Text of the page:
Neuroanatomical substrate of noise sensitivity. Neuroimage 2018;167:309-15.
Kliuchko M, Heinonen-Guzejev M, Vuust P, Tervaniemi M, Brattico E. A window into the brain mechanisms associated with noise sensitivity. Sci Rep 2016;6:1-9.
Weinstein ND. Community noise problems: evidence against adaptation. J Environ Psychol 1982;2:87-97.
Stansfeld SA, Clark CR, Jenkins LM, Tarnopolsky A. Sensitivity to noise in a community sample: I. Measurement of psychiatric disorder and personality. Psychol Med 1985;15:243-54.
Stansfeld S, Clark C, Smuk M, Gallacher J, Babisch W. Road traffic noise, noise sensitivity, noise annoyance, psychological and physical health and mortality. Environ Health 2021;2:1-1s5.
Li S, Fong DYT, Wong JYH et al.
Noise sensitivity associated with nonrestorative sleep in Chinese adults: a cross-sectional study. BMC Public Health 2021;21:1-15.
Shepherd D, Heinonen-Guzejev M, Heikkilä K, Landon J, Theadom A. Sensitivity to noise following a mild traumatic brain injury: a longitudinal study. J Head Trauma Rehabil 2021;36:E289-E301.
Ellermeier W, Eigenstetter M, Zimmer K. Psychoacoustic correlates of individual noise sensitivity. J Acoust Soc Am 2001;109:1464-73.
Viziano A, Micarelli A, Alessandrini M. Noise sensitivity and hyperacusis in patients affected by multiple chemical sensitivity. Int Arch Occup Environ Health 2017;90:189-96.
Zimmer K, Ellermeier W. Construction and evaluation of a noise sensitivity questionnaire. Diagnostica 1998;44:11-20.
Heinonen-Guzejev M, Jauhiainen T, Vuorinen H et al.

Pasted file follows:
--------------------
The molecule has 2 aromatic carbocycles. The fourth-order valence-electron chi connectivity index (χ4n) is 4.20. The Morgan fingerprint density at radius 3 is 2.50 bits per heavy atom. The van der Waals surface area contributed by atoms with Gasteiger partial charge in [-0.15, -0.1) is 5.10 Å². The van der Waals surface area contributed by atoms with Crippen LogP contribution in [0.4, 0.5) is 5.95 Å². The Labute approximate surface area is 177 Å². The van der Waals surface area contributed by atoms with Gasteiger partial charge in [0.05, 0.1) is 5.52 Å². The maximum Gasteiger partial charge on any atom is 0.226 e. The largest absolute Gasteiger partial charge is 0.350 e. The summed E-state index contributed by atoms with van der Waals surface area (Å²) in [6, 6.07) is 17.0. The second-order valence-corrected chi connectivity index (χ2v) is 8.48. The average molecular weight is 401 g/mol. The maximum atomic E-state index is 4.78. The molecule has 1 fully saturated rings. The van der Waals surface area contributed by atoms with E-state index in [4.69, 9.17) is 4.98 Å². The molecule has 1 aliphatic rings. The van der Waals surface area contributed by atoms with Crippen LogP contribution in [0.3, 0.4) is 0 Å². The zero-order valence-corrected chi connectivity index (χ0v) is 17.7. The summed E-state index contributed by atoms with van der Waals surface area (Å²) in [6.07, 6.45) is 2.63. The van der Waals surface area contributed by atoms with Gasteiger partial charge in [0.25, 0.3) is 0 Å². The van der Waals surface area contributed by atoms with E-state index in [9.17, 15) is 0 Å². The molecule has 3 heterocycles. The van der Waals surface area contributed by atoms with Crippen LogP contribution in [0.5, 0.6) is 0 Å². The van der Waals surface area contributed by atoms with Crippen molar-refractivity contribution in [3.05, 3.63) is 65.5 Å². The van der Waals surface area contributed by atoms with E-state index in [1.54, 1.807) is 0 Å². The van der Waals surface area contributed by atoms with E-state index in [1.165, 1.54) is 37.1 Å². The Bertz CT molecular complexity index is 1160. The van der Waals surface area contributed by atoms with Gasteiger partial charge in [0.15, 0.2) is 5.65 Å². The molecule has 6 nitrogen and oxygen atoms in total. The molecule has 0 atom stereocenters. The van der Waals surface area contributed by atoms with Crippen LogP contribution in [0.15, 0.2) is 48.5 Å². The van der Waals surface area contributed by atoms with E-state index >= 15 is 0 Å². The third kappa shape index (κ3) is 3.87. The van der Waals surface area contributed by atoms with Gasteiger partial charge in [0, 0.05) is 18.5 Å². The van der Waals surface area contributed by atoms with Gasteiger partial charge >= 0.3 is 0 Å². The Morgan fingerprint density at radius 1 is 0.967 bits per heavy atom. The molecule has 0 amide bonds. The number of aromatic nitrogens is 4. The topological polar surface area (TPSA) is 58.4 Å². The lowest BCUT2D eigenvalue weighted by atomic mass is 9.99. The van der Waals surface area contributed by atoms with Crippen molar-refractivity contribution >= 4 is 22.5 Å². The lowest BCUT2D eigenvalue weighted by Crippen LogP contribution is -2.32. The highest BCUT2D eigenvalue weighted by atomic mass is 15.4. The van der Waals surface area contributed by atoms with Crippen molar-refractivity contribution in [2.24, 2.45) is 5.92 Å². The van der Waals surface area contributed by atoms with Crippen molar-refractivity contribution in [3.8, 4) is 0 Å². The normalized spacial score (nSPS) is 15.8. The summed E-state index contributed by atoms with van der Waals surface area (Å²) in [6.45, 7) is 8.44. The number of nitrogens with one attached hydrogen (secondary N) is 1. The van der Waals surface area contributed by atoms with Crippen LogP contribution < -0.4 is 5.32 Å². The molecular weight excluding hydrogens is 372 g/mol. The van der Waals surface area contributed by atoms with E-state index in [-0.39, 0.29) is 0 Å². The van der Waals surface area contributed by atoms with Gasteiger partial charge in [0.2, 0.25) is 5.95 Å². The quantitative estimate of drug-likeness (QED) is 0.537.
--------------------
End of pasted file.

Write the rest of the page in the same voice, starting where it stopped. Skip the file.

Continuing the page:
Noise sensitivity and hearing disability. Noise Health 2011;13:51-8.
] [Full text]
Jastreboff MM, Jastreboff PJ. Components of decreased sound tolerance: hyperacusis, misophonia, phonophobia. ITHS News Lett 2001;2:1-5.
Gu JW, Halpin CF, Nam EC, Levine RA, Melcher JR. Tinnitus, diminished sound-level tolerance, and elevated auditory activity in humans with clinically normal hearing sensitivity. J Neurophysiol 2010;104:3361-70.
Abel SM, Krever EM, Alberti PW. Auditory detection, discrimination and speech processing in ageing, noise-sensitive and hearing-impaired listeners. Scand Audiol 1990;19:43-54.
Henry KS, Abrams KS. Normal tone-in-noise sensitivity in trained budgerigars despite substantial auditory-nerve injury: no evidence of hidden hearing loss. J Neurosci 2021;41:118-29.
Yildiz MK, Kemaloğlu YK, Tuaç Y et al.
Validating the Turkish version of the Weinstein noise sensitivity scale: effects of age, sex, and education level. Turkish J Med Sci 2020;50:894-901.
Schutte M, Marks A, Wenning E, Griefahn B. The development of the noise sensitivity questionnaire. Noise Health 2007;9:15-24.
] [Full text]
Schutte M, Sandrock S, Griefahn B. Factorial validity of the noise sensitivity questionnaire. Noise Health 2007;9:96-100.
] [Full text]
Brislin RW. Back-translation for cross-cultural research. J Cross-Cultural Psychol 1970;1:185-216.
Dzhambov AM, Dimitrova DD. Psychometric properties of the Bulgarian translation of noise sensitivity scale short form (NSS-SF): implementation in the field of noise control. Noise Health 2014;16:361-7.
] [Full text]
Moreira NM, Bryan ME. Noise annoyance susceptibility. J Sound Vibration 1972;21:449-62.
Taylor SM. A path model of aircraft noise annoyance. J Sound Vibration 1984;96:243-60.
Faculty of Health Sciences, Department of Audiology, Başkent University, Bağlica Campus, Eskisehir Road, 18.km Fatih Sultan Mehmet Street, Ankara, 06810
Source of Support: None, Conflict of Interest: None
[Figure 1], [Figure 2], [Figure 3]